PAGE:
Copyright © 2011 S. Karger AG, Basel


 goto top of outline References
  1. Brown GW HT: Social Origins of Depression: A Study of Psychiatric Disorder in Women. New York, Free Press, 1978.
  2. Kendler KS, Karkowski LM, Prescott CA: Causal relationship between stressful life events and the onset of major depression. Am J Psychiatry 1999;156:837–841.
  3. Paykel ES, Myers JK, Dienelt MN, Klerman GL, Lindenthal JJ, Pepper MP: Life events and depression: a controlled study. Arch Gen Psychiatry 1969;21:753–760.
  4. van Praag HM: Can stress cause depression? Prog Neuro-Psychoph 2004;28:891–907.
  5. Anisman H, Matheson K: Stress, depression, and anhedonia: caveats concerning animal models. Neurosci Biobehav Rev 2005;29:525–546.
  6. Willner P: Chronic mild stress (CMS) revisited: consistency and behavioural-neurobiological concordance in the effects of CMS. Neuropsychobiology 2005;52:90–110.
  7. Berenbaum H, Connelly J: The effect of stress on hedonic capacity. J Abnorm Psychol 1993;102:474–481.
  8. Bogdan R, Pizzagalli DA: Acute stress reduces reward responsiveness: Implications for depression. Biol Psychiatry 2006;60:1147–1154.
  9. Bogdan R, Perlis RH, Fagerness J, Pizzagalli DA: The impact of mineralocorticoid receptor iso/val genotype (rs5522) and stress on reward learning. Genes Brain Behav 2010;9:658–667.
  10. Pizzagalli DA, Jahn AL, O’Shea JP: Toward an objective characterization of an anhedonic phenotype: a signal-detection approach. Biol Psychiatry 2005;57:319–327.
  11. Pizzagalli DA, Bogdan R, Ratner KG, Jahn AL: Increased perceived stress is associated with blunted hedonic capacity: potential implications for depression research. Behav Res Ther 2007;45:2742–2753.
  12. Pruessner JC, Dedovic K, Khalili-Mahani N, Engert V, Pruessner M, Buss C, Renwick R, Dagher A, Meaney MJ, Lupien S: Deactivation of the limbic system during acute psychosocial stress: evidence from positron emission tomography and functional magnetic resonance imaging studies. Biol Psychiatry 2008;63:234–240.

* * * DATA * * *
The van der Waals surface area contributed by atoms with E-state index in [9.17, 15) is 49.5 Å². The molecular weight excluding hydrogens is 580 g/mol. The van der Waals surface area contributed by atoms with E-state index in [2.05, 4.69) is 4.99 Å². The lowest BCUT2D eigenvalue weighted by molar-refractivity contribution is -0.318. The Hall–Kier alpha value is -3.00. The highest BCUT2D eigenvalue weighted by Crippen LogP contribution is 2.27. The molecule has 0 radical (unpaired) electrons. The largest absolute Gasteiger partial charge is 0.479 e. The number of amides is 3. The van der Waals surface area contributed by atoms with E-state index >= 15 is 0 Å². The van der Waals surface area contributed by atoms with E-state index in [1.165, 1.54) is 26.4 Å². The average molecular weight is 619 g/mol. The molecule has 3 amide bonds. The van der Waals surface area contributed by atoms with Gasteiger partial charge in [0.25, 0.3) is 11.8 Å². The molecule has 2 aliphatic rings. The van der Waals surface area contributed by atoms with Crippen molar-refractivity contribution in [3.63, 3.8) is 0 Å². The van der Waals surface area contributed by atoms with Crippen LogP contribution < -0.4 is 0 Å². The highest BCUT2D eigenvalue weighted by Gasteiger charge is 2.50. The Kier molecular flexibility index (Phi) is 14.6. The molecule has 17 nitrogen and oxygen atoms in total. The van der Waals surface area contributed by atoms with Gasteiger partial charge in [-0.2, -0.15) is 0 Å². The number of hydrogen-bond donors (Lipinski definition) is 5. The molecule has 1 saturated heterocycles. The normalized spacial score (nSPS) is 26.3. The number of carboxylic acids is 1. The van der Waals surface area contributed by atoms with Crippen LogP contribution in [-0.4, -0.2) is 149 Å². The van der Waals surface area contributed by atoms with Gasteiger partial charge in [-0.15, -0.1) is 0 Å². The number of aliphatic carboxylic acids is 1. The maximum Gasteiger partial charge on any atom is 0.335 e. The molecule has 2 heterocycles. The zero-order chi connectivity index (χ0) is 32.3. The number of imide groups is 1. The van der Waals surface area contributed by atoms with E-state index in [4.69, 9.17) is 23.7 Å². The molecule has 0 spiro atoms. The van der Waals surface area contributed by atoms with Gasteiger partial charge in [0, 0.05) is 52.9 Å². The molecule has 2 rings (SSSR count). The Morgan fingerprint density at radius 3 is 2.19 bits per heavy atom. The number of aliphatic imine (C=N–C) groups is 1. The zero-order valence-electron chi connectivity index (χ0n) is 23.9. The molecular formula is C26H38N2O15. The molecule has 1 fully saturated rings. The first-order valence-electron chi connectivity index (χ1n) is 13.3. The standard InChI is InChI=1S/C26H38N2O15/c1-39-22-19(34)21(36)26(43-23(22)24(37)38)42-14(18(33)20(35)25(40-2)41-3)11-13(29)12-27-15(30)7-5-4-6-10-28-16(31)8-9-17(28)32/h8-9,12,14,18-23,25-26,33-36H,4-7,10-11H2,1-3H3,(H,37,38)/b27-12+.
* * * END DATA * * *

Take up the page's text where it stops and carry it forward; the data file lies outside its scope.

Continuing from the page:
13. Lumley MN, Harkness, KL: Specificity in the relations among childhood adversity, early maladaptive schemas, and symptom profiles in adolescent depression. Cogn Ther Res 2007;31:639–657.

    External Resources

  14. Dillon DG, Holmes AJ, Birk JL, Brooks N, Lyons-Ruth K, Pizzagalli DA: Childhood adversity is associated with left basal ganglia dysfunction during reward anticipation in adulthood. Biol Psychiatry 2009;66:206–213.
  15. Bruijnzeel AW: Kappa-opioid receptor signaling and brain reward function. Brain Res Rev 2009;62:127–146.
  16. Bearer EL, Zhang X, Janvelyan D, Boulat B, Jacobs RE: Reward circuitry is perturbed in the absence of the serotonin transporter. NeuroImage 2009;46:1091–1104.
  17. Sanders AC, Hussain AJ, Hen R, Zhuang X: Chronic blockade or constitutive deletion of the serotonin transporter reduces operant responding for food reward. Neuropsychopharmacology 2007;32:2321–2329.
  18. Dremencov E, El Mansari M, Blier P: Effects of sustained serotonin reuptake inhibition on the firing of dopamine neurons in the rat ventral tegmental area. J Psychiatry Neurosci 2009;34:223–229.
  19. Schultz W: Getting formal with dopamine and reward. Neuron 2002;36:241–263.
  20. Heils A, Teufel A, Petri S, Stober G, Riederer P, Bengel D, Lesch KP: Allelic variation of human serotonin transporter gene expression. J Neurochem 1996;66:2621–2624.
  21. Caspi A, Sugden K, Moffitt TE, Taylor A, Craig IW, Harrington H: Influence of life stress on depression: moderation by a polymorphism in the 5-htt gene. Science 2003;301:386–389.
  22. Risch N, Herrell R, Lehner T, Liang KY, Eaves L, Hoh J, Griem A, Kovacs M, Ott J, Merikangas KR: Interaction between the serotonin transporter gene (5-HTTLPR), stressful life events, and risk of depression: a meta-analysis. JAMA 2009;301:2462–2471.